by Michelle Carol
|A snowy Central Park –photo by Michelle Carol|
When I moved to Manhattan in the fall, I said more hellos than goodbyes. Many of my high school and college friends were already in the city, and I had made some great new friends since I’d begun commuting from Connecticut to work in Manhattan. It seemed that I was the last in my group to make the move to the Big Apple.
It should have been a no-brainer to relocate to NYC — I had a full-time job here and enough money to support myself. But like many other twentysomethings, my aspirations were impulsive, and changed from one day to the next. How could I know this would be the right move for me? I mean, would I be able to leave my boyfriend of five years behind in Connecticut? Ultimately, it came down to choosing between my love for Stephen, and undeniably, my love for New York.
|How could I know if this would be the right move for me?–Park Avenue photo by Michelle Carol|
Deciding to move was a choice that I feared I would never act on. I dreamed of someday living in NYC ever since my first visit as a child, but I was scared that because I was in a serious relationship, I’d never have the opportunity to live here on my own.
I shuttered at the idea of following the all-to-familiar pattern of some of my gal pals — moving in with my boyfriend a year after college, quickly getting engaged, registering for an iron and ladle, and then waking up bored at age 26 in the same place I was born, never having experienced anywhere else — especially not NYC. The time had to be now. If I didn’t dive in headfirst I was afraid I never would.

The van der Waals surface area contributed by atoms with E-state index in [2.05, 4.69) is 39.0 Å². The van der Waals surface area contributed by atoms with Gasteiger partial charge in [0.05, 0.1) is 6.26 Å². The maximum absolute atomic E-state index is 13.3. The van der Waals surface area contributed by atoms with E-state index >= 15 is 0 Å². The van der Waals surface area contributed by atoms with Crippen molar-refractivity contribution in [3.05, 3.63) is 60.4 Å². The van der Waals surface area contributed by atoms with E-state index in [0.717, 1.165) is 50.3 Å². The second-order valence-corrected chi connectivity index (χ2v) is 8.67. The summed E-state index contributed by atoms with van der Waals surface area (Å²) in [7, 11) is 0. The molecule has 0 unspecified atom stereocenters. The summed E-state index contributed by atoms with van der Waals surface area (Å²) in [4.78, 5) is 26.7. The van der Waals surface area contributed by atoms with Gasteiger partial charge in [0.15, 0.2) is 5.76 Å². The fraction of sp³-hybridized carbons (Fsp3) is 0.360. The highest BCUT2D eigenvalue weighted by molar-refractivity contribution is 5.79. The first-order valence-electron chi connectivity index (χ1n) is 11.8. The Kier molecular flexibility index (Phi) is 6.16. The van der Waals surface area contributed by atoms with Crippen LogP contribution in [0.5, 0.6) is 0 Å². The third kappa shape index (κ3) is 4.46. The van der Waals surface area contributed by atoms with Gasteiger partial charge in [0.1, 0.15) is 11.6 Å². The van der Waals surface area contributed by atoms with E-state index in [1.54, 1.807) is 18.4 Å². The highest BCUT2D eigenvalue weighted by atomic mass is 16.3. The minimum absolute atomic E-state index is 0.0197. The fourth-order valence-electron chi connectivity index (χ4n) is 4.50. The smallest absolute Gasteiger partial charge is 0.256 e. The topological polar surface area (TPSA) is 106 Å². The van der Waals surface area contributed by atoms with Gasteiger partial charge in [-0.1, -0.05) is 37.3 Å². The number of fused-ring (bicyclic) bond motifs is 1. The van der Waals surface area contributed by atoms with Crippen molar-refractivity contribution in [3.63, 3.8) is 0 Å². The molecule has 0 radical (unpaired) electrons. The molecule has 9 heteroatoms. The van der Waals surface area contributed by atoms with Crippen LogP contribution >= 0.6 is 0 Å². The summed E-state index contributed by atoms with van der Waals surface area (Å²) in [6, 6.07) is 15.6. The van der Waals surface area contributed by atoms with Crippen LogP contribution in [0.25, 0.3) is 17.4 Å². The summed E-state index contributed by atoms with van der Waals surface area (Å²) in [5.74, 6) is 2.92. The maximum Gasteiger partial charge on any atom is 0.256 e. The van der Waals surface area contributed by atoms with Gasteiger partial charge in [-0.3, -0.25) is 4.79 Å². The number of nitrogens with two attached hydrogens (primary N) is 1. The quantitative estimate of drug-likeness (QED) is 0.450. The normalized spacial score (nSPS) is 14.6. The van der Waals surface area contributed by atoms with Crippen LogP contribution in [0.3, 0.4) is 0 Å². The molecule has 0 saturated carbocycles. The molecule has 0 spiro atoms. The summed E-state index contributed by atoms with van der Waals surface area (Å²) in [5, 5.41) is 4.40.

|Relaxing in Bryant Park–photo by Michelle Carol|
So, I decided I would move to New York. Stephen’s job restrictions combined with his aversion to city life left me with one option: to move to NYC by myself and for myself. If I didn’t take this plunge, surely I’d regret it. Plus, I didn’t want to resent Stephen or feel like I’d missed out on something I’d dreamt about for years. We agreed to see each other every weekend. And then I did it. I moved to Manhattan.
It’s been an interesting few months and for the most part, I’ve adjusted. But sometimes I feel like a single girl Monday through Friday, and by the weekend I have a full-time relationship again. The three or so weeknights that I’d grown accustomed to spending with Stephen are suddenly wide open.
|I didn’t want to resent my boyfriend Stephen–photo courtesy of Michelle Carol|
My biggest struggles during a standard week are remembering to charge my cell phone and being available for a goodnight call with Stephen (I’ve lost track of time more than you’d think), not overspending so I can pay the rent, not double-booking my plans with friends, and drinking a huge glass of water before bed to avoid being hungover at work the next day.
More than anything, I’m stressed about not doing everything I want to in the city. Most of the things that I enjoy here ironically were not on my list of “Reasons to Move to New York.” Many of my favorite restaurants, bars, shops, food trucks, and park trails I’ve fallen in love with as a NYC resident and not as a mere dreamer in Connecticut.